If the responses of the ganglion cells were completely redundant, the joint responses of the two cells should be correlated and fall along a straight line in a plot of the second cell’s response amplitude versus the first cell’s. However, many of the responses of this pair of cells deviated significantly from this pattern (). Considerable decorrelation was observed in most of the recorded ganglion cell pairs (). This suggests that despite the closeness of their cell bodies, the receptive fields of neighboring ganglion cells do not completely overlap. Whether this is caused by a gross difference in receptive field position and size or local irregularities within otherwise overlapping receptive fields is considered below.
Decorrelation should make the responses of neighboring ganglion cells more independent and allow more information to be represented by many cells. The independence of visual encoding can be calculated using the mutual information between stimulus and response, i.e. how much information is conveyed by the responses about which of the twenty spots was flashed. If two ganglion cells convey information independently, the information about the stimulus calculated from the joint response should be equal to the sum of the mutual information of each ganglion cell taken alone. For this pair of cells, the joint mutual information (1.45±0.05 bits, mean±s.e.m.) was slightly higher than expected if the cells signaled independently (1.37±0.05 bits, ), indicating that the pair signals slightly synergistically. The pair conveys a substantial fraction (34%) of the maximum possible information about spot location (log2 20 ~4.3 bits).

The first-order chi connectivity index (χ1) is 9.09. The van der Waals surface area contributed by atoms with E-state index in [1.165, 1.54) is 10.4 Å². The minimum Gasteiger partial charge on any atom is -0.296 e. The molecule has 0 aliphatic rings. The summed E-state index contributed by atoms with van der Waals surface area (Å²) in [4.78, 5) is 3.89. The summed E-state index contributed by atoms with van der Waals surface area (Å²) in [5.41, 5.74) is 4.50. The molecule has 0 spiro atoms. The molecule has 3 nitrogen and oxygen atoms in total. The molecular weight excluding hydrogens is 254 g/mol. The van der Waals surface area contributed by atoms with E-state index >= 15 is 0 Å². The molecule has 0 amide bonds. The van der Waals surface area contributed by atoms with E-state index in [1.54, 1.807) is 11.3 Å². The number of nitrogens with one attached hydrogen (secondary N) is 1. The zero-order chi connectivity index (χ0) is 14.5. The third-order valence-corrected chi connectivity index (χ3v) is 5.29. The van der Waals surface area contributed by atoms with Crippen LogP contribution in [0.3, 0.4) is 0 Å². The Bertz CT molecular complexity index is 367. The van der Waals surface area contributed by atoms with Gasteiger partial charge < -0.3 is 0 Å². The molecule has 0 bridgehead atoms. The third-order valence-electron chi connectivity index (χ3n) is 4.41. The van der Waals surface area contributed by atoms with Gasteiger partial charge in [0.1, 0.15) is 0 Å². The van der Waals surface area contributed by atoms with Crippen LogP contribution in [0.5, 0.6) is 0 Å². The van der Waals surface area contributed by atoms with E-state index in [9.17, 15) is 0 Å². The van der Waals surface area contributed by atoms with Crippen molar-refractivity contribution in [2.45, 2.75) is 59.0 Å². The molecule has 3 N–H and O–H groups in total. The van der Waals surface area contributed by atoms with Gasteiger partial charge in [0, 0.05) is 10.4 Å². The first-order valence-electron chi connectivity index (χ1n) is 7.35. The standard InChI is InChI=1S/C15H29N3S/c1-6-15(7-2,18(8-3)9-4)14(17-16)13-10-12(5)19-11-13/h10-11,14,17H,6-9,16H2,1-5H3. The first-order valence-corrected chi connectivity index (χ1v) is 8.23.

The signaling among most ganglion cell pairs was nearly independent, i.e.
the measured mutual information for ganglion cells pairs fell close to that predicted by summing the information of each ganglion cell taken alone (). Simultaneously recorded pairs (black points) and pairs recorded at different times but from the same patch of retina (gray points) were distributed similarly, suggesting that the contribution of correlated trial-by-trial variation (noise correlation) was small. The majority of pairs fell slightly below the unity line (, coarse dashed line) with slope 0.95 (solid lines), indicating that the signaling among pairs was mildly redundant, close to the 10% redundancy reported previously for spikes trains from pairs of ganglion cells under naturalistic stimulation (Puchalla et al., 2005